>
        > I would have estimated the lot at 15 hours. When I'm working on my own stuff
        > the meetings and so on that are normally accounted for in velocity don't
        > apply - instead I just estimate the end time bases on the number of hours I
        > expect to be able to devote to the problem (say 2 hours tonight, 4 over the
        > weekend, one more on Monday). I'm on my own, so there's no pairing factor to
        > include either. The result is that, bar statistically-large unforeseen
        > technical hitches, I usually get away with a velocity of one.
        >
        > I guess if I was working out how many elapsed weeks it would take to do a 5
        > ideal-man-day project I would fall back on a velocity of (10 hours a week =
        > 1.5 days a week = 0.2). Hey, that's pretty close to yours - was that your
        > reasoning?

        Nope :^)

        I just looked at each task and "guestimated" how long it would take me sitting
        at my PC, punching out code (I think that's what I read I should do). Pure
        programming, without any other distractions. I'm cheating a bit, as I have an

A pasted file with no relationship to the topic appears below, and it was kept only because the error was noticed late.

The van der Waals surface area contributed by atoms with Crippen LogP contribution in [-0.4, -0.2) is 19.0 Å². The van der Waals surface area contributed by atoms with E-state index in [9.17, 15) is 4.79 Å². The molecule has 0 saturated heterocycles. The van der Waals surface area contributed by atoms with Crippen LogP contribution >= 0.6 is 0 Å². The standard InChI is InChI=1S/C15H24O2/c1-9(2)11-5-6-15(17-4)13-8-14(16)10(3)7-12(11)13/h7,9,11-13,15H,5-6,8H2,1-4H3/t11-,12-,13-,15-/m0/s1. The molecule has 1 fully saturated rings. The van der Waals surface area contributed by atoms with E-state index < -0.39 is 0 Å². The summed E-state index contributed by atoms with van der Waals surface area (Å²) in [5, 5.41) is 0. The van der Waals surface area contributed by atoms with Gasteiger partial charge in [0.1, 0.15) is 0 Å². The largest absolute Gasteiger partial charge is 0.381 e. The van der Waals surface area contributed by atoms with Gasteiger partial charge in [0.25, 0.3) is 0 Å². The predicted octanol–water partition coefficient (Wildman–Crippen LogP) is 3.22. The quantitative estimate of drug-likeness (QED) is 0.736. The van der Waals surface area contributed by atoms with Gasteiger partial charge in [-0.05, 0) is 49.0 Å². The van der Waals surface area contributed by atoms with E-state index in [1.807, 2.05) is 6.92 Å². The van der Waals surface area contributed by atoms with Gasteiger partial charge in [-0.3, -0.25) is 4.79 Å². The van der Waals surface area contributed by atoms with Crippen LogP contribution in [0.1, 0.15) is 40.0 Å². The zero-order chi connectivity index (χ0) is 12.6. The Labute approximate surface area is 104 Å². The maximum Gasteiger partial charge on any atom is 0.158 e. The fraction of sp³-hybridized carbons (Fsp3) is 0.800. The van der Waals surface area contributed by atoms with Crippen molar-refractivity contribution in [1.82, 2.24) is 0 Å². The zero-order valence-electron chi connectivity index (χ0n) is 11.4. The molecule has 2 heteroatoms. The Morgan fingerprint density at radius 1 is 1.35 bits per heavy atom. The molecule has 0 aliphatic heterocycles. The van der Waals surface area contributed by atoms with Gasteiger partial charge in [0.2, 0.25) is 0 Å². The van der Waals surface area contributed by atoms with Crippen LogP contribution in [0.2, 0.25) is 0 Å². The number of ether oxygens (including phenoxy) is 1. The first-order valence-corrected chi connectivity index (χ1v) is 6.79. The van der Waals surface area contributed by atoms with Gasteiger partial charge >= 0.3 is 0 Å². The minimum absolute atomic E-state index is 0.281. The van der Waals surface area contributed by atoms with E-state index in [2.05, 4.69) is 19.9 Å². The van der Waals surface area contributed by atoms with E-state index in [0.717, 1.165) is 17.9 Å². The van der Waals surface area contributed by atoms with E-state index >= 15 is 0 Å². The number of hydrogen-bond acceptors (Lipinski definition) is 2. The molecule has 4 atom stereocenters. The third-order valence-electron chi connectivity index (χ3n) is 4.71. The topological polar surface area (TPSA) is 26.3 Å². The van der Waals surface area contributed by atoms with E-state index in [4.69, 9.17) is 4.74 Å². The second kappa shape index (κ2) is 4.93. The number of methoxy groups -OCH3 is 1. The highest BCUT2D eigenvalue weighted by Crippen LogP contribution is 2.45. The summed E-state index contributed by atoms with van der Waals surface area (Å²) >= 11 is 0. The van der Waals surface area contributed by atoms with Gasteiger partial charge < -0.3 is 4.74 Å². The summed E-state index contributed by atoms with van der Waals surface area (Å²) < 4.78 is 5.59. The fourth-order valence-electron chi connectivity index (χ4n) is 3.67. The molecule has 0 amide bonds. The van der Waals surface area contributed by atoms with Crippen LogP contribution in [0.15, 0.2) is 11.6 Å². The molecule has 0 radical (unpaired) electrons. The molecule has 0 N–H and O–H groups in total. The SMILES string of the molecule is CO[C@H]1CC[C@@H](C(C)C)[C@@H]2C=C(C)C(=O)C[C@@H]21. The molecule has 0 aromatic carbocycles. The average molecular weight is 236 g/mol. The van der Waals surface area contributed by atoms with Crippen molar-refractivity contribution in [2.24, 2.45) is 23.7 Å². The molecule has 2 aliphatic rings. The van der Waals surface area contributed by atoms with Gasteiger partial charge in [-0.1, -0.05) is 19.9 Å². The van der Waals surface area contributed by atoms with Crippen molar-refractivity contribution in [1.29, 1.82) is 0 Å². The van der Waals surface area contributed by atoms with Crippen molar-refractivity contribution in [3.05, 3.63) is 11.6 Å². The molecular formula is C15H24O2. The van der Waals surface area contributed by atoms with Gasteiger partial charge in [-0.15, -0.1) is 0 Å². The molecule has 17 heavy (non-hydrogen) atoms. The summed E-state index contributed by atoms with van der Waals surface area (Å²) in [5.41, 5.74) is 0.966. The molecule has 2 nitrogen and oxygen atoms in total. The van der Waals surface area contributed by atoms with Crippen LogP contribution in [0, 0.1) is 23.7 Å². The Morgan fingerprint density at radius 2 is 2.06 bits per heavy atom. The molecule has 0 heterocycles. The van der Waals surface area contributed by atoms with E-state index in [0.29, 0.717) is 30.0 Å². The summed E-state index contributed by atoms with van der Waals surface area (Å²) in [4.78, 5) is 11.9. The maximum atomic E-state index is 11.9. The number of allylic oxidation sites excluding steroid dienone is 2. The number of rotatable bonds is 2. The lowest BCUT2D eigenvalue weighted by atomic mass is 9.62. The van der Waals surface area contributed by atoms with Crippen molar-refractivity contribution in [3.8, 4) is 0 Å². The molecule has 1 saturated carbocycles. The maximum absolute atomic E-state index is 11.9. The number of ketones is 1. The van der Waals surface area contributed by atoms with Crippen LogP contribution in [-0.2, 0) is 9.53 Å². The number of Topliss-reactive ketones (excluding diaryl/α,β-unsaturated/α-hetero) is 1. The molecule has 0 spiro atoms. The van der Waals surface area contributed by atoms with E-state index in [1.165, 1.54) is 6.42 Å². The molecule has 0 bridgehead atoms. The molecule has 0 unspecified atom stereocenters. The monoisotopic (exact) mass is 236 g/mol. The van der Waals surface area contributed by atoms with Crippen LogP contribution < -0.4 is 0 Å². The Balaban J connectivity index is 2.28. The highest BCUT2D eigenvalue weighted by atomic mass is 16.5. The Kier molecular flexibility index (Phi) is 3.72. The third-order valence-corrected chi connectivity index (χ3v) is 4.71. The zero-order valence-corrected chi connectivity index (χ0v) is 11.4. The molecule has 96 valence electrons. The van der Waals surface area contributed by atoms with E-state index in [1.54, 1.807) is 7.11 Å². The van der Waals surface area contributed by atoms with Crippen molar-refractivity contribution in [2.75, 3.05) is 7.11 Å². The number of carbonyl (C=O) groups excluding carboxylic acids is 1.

application that I made a while back, so I know most of the things I have to
        do.

        On the other hand, now that I'm getting so great ideas from everyone, I'm
        learning about things that I have no experience with (JavaMail, mail servers),
        so I may have to re-estimate the new task list that I have for Story 2.

        I was also thinking of doing some "spike solutions" to learn about these
        technologies to see if they would apply to my solution. Then maybe I can
        do a better estimate.

        Anyway, I was then thinking of multiplying all the ideal numbers by three
        and then track how long I really spend to see how well it comes out.


        > Waiting to see how it turn's out...

        Me too, as I'm only working on it in my spare time. Darn job. Can't find
        any time to have fun and play with XP :^(


        PCM (Paul Michali)

        Carrier Voice Gateway Business Unit (CVGBU)
        Cisco Systems, Inc.
        250 Apollo Drive
        Chelmsford, MA 01824

        Phone : (800) 572-6771 x 45817 (978) 244-5817 [direct]